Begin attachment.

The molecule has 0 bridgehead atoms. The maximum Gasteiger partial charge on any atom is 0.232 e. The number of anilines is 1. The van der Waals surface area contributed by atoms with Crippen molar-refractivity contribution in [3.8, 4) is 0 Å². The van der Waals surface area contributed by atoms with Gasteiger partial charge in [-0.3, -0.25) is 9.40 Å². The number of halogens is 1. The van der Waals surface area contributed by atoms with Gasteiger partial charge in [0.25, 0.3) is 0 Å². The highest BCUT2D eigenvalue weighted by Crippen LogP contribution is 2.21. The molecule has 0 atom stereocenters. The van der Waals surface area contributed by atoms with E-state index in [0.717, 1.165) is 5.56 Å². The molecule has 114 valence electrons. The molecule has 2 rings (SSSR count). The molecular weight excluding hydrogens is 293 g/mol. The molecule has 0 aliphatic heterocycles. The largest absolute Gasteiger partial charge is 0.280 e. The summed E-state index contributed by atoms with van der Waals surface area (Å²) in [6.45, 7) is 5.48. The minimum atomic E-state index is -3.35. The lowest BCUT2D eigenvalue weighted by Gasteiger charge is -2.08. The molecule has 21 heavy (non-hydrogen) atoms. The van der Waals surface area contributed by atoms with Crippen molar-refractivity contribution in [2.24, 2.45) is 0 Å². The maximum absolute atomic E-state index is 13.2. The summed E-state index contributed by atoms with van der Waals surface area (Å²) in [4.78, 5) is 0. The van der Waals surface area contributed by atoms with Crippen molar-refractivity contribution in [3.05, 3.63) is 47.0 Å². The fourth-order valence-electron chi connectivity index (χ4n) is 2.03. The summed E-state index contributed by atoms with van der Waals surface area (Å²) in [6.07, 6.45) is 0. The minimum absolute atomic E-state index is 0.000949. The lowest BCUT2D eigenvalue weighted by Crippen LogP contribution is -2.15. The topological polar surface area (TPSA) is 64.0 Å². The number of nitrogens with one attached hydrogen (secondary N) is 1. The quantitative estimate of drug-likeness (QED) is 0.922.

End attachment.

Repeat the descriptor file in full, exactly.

The molecule has 0 bridgehead atoms. The maximum Gasteiger partial charge on any atom is 0.232 e. The number of anilines is 1. The van der Waals surface area contributed by atoms with Crippen molar-refractivity contribution in [3.8, 4) is 0 Å². The van der Waals surface area contributed by atoms with Gasteiger partial charge in [-0.3, -0.25) is 9.40 Å². The number of halogens is 1. The van der Waals surface area contributed by atoms with Gasteiger partial charge in [0.25, 0.3) is 0 Å². The highest BCUT2D eigenvalue weighted by Crippen LogP contribution is 2.21. The molecule has 0 atom stereocenters. The van der Waals surface area contributed by atoms with E-state index in [0.717, 1.165) is 5.56 Å². The molecule has 114 valence electrons. The molecule has 2 rings (SSSR count). The molecular weight excluding hydrogens is 293 g/mol. The molecule has 0 aliphatic heterocycles. The largest absolute Gasteiger partial charge is 0.280 e. The summed E-state index contributed by atoms with van der Waals surface area (Å²) in [6.45, 7) is 5.48. The minimum atomic E-state index is -3.35. The lowest BCUT2D eigenvalue weighted by Gasteiger charge is -2.08. The molecule has 21 heavy (non-hydrogen) atoms. The van der Waals surface area contributed by atoms with Crippen molar-refractivity contribution in [2.24, 2.45) is 0 Å². The maximum absolute atomic E-state index is 13.2. The summed E-state index contributed by atoms with van der Waals surface area (Å²) in [4.78, 5) is 0. The van der Waals surface area contributed by atoms with Crippen molar-refractivity contribution in [3.05, 3.63) is 47.0 Å². The fourth-order valence-electron chi connectivity index (χ4n) is 2.03. The summed E-state index contributed by atoms with van der Waals surface area (Å²) in [6.07, 6.45) is 0. The minimum absolute atomic E-state index is 0.000949. The lowest BCUT2D eigenvalue weighted by Crippen LogP contribution is -2.15. The topological polar surface area (TPSA) is 64.0 Å². The number of nitrogens with one attached hydrogen (secondary N) is 1. The quantitative estimate of drug-likeness (QED) is 0.922.